You can order custom pickup truck easily because the huge volumes and huge profit margins cover the elevated costs of stocking multiple versions of every configurable part.

    • 0 avatar
      krhodes1

      Building all cars to order (be that order from a dealer or an individual) can be done – BMW does it today. But that is also part of the reason a 3-series is $10-15K more than a Camry. BMW can get the pricing that allows it to do that, non-premium makes can’t. I assume, but don’t know, that the other premium Germans operate the same way. The cheapest way to make cars is to make them all as similar as possible.

      • 0 avatar
        la834

        What I want to know is – why? Until the late 1980s, all of the American manufacturers offered even their cheapest cars in all sorts of special-orderable configurations. I was with my dad when he ordered a 1982 Pontiac Phoenix; even that cheap-ass car offered about 20 exterior colors, 5 fully-coordinated interior colors, any mix and match of body style, 4 or 6 cylinder engine, and manual or auto transmission. Bench or bucket seats, three different styles of steering wheels, optional gauge clusters, lighting packages, suspensions, audio systems, cloth or vinyl upholstery, power or manual seats, and maybe 30 other individual factory options. This was on a CHEAP car mind you. On the mid-size or big cars, you could really build your car to your taste, choosing, say, whether you wanted an analog or digital clock.

        Why was this possible in 1985 but not today? I can see why offering 7 different interior colors or four different fabric choices or six drivetrain choices would drive the costs up, but I can’t understand why with today’s automation I’m forced to pay $1200 for an automatic transmission on anything but the lowest trim level. I think a good system would be to allow elaborate custom orders at an extra fee, say $300 if I want to custom-spec my car. I’d gladly pay that and wait a few months.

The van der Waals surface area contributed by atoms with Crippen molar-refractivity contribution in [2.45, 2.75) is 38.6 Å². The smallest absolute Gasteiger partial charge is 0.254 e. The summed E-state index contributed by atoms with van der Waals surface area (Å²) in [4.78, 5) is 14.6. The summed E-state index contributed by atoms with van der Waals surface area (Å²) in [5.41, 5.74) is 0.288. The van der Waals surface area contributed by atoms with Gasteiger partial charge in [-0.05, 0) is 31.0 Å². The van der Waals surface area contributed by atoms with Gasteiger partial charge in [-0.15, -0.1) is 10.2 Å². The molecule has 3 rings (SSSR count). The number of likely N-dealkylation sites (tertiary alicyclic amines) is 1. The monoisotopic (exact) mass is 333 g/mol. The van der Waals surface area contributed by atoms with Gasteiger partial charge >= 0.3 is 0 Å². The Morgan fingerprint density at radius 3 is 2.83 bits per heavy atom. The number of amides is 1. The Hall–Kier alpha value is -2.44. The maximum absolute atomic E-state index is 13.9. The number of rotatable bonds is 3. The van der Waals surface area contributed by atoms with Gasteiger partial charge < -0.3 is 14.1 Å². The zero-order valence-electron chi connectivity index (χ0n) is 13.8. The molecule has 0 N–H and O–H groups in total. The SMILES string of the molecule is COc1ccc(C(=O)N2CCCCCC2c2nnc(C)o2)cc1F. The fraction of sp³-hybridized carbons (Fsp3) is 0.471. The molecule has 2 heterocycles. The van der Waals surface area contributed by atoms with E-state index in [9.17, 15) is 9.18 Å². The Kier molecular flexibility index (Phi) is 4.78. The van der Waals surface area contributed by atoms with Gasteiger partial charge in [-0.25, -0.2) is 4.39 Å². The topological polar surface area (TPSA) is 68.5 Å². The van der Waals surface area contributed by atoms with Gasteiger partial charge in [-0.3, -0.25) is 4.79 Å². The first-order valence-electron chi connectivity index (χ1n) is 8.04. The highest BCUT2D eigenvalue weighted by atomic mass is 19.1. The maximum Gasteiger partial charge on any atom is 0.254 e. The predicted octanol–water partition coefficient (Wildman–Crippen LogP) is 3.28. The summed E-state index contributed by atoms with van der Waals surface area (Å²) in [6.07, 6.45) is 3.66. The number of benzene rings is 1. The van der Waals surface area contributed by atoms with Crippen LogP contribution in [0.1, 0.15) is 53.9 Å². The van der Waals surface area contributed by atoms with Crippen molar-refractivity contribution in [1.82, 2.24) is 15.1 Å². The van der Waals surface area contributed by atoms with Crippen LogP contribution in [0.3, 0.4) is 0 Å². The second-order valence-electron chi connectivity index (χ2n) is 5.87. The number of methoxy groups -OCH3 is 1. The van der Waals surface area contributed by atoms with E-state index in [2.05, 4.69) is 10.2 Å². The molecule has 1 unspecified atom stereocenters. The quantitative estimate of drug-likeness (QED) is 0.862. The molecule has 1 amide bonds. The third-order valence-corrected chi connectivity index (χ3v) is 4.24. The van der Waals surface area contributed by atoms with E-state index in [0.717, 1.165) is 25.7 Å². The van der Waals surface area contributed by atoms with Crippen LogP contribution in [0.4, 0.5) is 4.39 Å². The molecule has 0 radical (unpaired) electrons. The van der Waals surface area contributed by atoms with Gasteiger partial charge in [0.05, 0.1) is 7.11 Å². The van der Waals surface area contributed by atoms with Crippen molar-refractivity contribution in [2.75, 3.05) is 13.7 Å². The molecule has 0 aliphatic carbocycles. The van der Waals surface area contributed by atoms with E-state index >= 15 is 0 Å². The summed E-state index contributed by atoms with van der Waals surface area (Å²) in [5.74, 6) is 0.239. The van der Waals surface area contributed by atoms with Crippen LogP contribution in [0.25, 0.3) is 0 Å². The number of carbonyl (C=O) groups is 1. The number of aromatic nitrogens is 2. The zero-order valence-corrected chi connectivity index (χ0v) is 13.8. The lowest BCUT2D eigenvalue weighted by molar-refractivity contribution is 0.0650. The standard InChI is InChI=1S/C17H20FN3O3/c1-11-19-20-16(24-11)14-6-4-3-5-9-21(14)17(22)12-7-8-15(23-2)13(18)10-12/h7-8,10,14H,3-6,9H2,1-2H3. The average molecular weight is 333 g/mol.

• avatar
    gtem

    To your point about service in rural areas, any OEM that wants to stay in business in such locales would be quite well motivated to open factory service centers. If they didn’t competitors would obviously win once people learn that buying a Mazda (for a realistic example) might not be the best idea if they have to drive over an hour away for service or repairs. They’d rather buy a Ford or whoever else commits to maintaining a local presence for after-purchase support.

    • 0 avatar
      sirwired

      Not to mention that a service center doesn’t have to be a dealership. Not that there would be much to a “Dealership” if most cars were custom-ordered; one or two of each model the OEM felt like selling there hanging around for test drives, and you are ready to rock. That’s totally supportable in rural areas.

  • avatar
    Steve_S

    There still needs to be dealerships they just don’t need to be independent franchises. These OEM dealerships would still make money on trade ins and leases but new car buying would be much cheaper as they would be sold to customers for about as much as a dealer really buys them for. No invoice price, holdback, dealer marketing incentives etc etc. If the manufacturer wants to move last years model they offer a discount like an other manufacturer of any other product does now.

    In stock vehicles could be paired down to a handful and you could incentivize shoppers to order what they want. Some can wait 4-6 weeks for a new car some need a new on right now (accident or the car died). If you want one right now you take from stock otherwise order.

    A dealership for me is for test drives and warranty repair/service other than that I don’t need them.

    I bring my own financing and settle on a price before I walk in the door as it is now.

    • 0 avatar
      danio3834

      Franchise dealers operate on razor thin margins. If anything, OEs would try and gross more on each retail sale to make their margins more in line with the rest of their operations. It’s a no-win for them.

  • avatar
    Jason801

    “Your average Chevrolet Sonic customer isn’t like your average Tesla Model X customer — he can’t afford to be without his car for more than a day or so, and he doesn’t likely have another option when it comes to transportation.”

    He actually would have other options, because the eradication of the dealer model would not happen in isolation in a static world. The need for a solution begets the existence of the solution.

  • avatar
    CincyDavid

    I leased my last car from a dealer 50 miles away, and don’t intend to set foot back on their lot until I turn it in at the end of the lease. I’ll have 4 oil changes, a couple of tire rotations and several sets of wiper blades that my local tire store will deal with in the interim.